More from A Legacy of Faith

To subscribe to A Legacy of Faith by email for free click here.

Subscribe to the podcast on iTunes

Subscribe via rss

Find us on Stitcher Radio

Visit the show archives

Meet Me at the Mountain for a Feast

Screen Shot 2016-08-09 at 10.32.12 AM

One week from today Jim and I will begin our yearly journey to one of our favorite places – the Great Smoky Mountains. We go to attend Polishing the Pulpit, a conference for Christian people of all ages and areas of service in the church. I can’t say enough good about this gathering of people, so I won’t even attempt to do that. I would, however, like to share with you some of the feasts you can enjoy should you be able to attend.

PTP is a physical feast for our family. Not only do we get to visit with some of our immediate family daily, we also get to see many people we love and appreciate from our work in the Kingdom…and we get to do this in a beautiful setting. The joy of getting to eat together, have coffee together, sit and talk together, and attend classes together is a real physical feast.

An emotional feast always awaits me while at PTP. God blessed each one of us with an array of feelings and emotions – joy, love, laughter, sadness, tears, happiness. I have never come home from PTP without having felt and expressed many of these emotions. The beautiful singing brings tears of joy to my eyes. The smiles on almost every face lift my spirits. Seeing young couples who realize the importance of letting their children experience an event like PTP makes me happy. Being able to sit and talk with a sister who may be sad or uncertain about something going on in her life helps me to feel needed as an older Christian woman. The sheer number of people who believe as I do touches me in an emotional way.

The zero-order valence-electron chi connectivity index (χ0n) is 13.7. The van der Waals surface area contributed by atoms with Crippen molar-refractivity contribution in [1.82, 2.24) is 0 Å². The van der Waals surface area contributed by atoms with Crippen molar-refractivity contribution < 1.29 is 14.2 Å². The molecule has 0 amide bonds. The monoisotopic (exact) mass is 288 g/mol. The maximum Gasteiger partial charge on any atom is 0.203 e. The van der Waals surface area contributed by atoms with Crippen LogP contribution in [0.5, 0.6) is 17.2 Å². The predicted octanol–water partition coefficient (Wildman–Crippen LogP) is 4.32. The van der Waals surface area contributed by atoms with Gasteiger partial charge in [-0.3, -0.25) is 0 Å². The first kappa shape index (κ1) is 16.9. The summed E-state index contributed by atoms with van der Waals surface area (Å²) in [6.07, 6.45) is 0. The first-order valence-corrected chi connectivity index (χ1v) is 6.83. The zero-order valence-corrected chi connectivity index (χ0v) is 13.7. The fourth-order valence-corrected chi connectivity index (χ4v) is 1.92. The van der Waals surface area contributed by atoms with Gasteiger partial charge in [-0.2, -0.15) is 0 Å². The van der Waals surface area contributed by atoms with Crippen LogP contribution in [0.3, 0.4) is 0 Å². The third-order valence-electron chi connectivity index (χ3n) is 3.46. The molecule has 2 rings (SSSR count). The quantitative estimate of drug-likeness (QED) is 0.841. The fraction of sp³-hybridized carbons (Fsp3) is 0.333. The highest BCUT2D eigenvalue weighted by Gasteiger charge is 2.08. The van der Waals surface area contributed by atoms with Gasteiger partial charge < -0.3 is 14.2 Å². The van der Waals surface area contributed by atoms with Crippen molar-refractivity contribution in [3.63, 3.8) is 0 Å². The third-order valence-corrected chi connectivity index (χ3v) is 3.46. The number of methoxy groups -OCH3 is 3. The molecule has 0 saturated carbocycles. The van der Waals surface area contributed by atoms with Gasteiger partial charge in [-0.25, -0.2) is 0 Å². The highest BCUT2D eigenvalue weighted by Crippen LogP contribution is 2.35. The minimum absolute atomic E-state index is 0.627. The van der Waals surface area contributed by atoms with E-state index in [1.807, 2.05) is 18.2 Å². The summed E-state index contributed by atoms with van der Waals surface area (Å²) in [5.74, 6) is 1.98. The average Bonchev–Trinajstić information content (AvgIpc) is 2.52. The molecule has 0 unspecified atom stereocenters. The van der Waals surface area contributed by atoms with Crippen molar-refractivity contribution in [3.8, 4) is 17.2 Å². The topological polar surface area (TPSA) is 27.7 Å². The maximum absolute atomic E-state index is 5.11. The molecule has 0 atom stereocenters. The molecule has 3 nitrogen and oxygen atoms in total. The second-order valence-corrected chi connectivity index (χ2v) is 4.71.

The spiritual feast at PTP is beyond comparison. Classes for every age and on many topics are available at nearly every hour of the day and evening. Teachers who have studied long hours and prepared relevant lessons are there to share their knowledge with us. Opportunities for private counseling are available for those who may need it. I have sat at the feet of some of the best teachers and preachers I have ever heard at this event. If a person could go away from PTP without feeling like they have been to a spiritual feast, I would be very concerned about them.

When I think of mountains in the Bible, I remember the words of God in the Old Testament through the prophets Isaiah and Micah: “Come, let us go up to the mountain of the Lord, to the house of the God of Jacob, that He may teach us His ways and that we may walk in his paths” (Isaiah 2:3; Micah 4:2). In the New Testament, I think about Jesus in Matthew 5 going up on a mountain, sitting down, and beginning to teach the people what we call the “Sermon on the Mount.”